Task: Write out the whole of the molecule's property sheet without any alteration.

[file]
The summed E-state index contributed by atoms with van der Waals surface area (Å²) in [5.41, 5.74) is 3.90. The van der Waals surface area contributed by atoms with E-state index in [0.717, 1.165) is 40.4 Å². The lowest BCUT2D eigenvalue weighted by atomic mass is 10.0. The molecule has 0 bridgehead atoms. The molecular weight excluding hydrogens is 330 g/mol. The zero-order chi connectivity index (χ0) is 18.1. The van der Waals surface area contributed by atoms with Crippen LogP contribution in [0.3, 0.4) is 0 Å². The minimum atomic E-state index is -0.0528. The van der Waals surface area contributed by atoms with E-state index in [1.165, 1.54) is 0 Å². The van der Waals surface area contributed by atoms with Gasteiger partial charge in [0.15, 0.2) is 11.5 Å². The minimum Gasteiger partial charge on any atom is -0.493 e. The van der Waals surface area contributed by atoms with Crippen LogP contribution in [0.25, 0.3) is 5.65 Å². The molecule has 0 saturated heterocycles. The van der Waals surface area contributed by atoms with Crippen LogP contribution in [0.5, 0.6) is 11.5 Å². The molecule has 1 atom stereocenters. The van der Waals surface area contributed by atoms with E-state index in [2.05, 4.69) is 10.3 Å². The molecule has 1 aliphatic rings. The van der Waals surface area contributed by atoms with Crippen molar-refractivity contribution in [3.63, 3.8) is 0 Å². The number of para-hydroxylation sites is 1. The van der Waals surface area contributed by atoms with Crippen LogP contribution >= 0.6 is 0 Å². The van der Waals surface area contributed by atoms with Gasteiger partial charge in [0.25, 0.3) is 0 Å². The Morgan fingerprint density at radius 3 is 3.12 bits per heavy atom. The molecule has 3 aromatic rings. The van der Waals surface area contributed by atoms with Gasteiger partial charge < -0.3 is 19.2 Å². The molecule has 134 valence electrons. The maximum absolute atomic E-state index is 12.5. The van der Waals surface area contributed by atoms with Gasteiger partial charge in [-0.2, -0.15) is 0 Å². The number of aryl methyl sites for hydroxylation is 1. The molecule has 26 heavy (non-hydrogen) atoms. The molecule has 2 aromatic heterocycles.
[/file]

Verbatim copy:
The summed E-state index contributed by atoms with van der Waals surface area (Å²) in [5.41, 5.74) is 3.90. The van der Waals surface area contributed by atoms with E-state index in [0.717, 1.165) is 40.4 Å². The lowest BCUT2D eigenvalue weighted by atomic mass is 10.0. The molecule has 0 bridgehead atoms. The molecular weight excluding hydrogens is 330 g/mol. The zero-order chi connectivity index (χ0) is 18.1. The van der Waals surface area contributed by atoms with Crippen LogP contribution in [0.3, 0.4) is 0 Å². The minimum atomic E-state index is -0.0528. The van der Waals surface area contributed by atoms with E-state index in [1.165, 1.54) is 0 Å². The van der Waals surface area contributed by atoms with Gasteiger partial charge in [0.15, 0.2) is 11.5 Å². The minimum Gasteiger partial charge on any atom is -0.493 e. The van der Waals surface area contributed by atoms with Crippen LogP contribution in [0.25, 0.3) is 5.65 Å². The molecule has 0 saturated heterocycles. The van der Waals surface area contributed by atoms with Crippen LogP contribution in [0.5, 0.6) is 11.5 Å². The molecule has 1 atom stereocenters. The van der Waals surface area contributed by atoms with E-state index in [2.05, 4.69) is 10.3 Å². The molecule has 1 aliphatic rings. The van der Waals surface area contributed by atoms with Crippen molar-refractivity contribution in [3.63, 3.8) is 0 Å². The number of para-hydroxylation sites is 1. The van der Waals surface area contributed by atoms with Crippen LogP contribution >= 0.6 is 0 Å². The van der Waals surface area contributed by atoms with Gasteiger partial charge in [0.25, 0.3) is 0 Å². The Morgan fingerprint density at radius 3 is 3.12 bits per heavy atom. The molecule has 3 aromatic rings. The van der Waals surface area contributed by atoms with Gasteiger partial charge < -0.3 is 19.2 Å². The molecule has 134 valence electrons. The maximum absolute atomic E-state index is 12.5. The van der Waals surface area contributed by atoms with Gasteiger partial charge in [-0.2, -0.15) is 0 Å². The number of aryl methyl sites for hydroxylation is 1. The molecule has 26 heavy (non-hydrogen) atoms. The molecule has 2 aromatic heterocycles.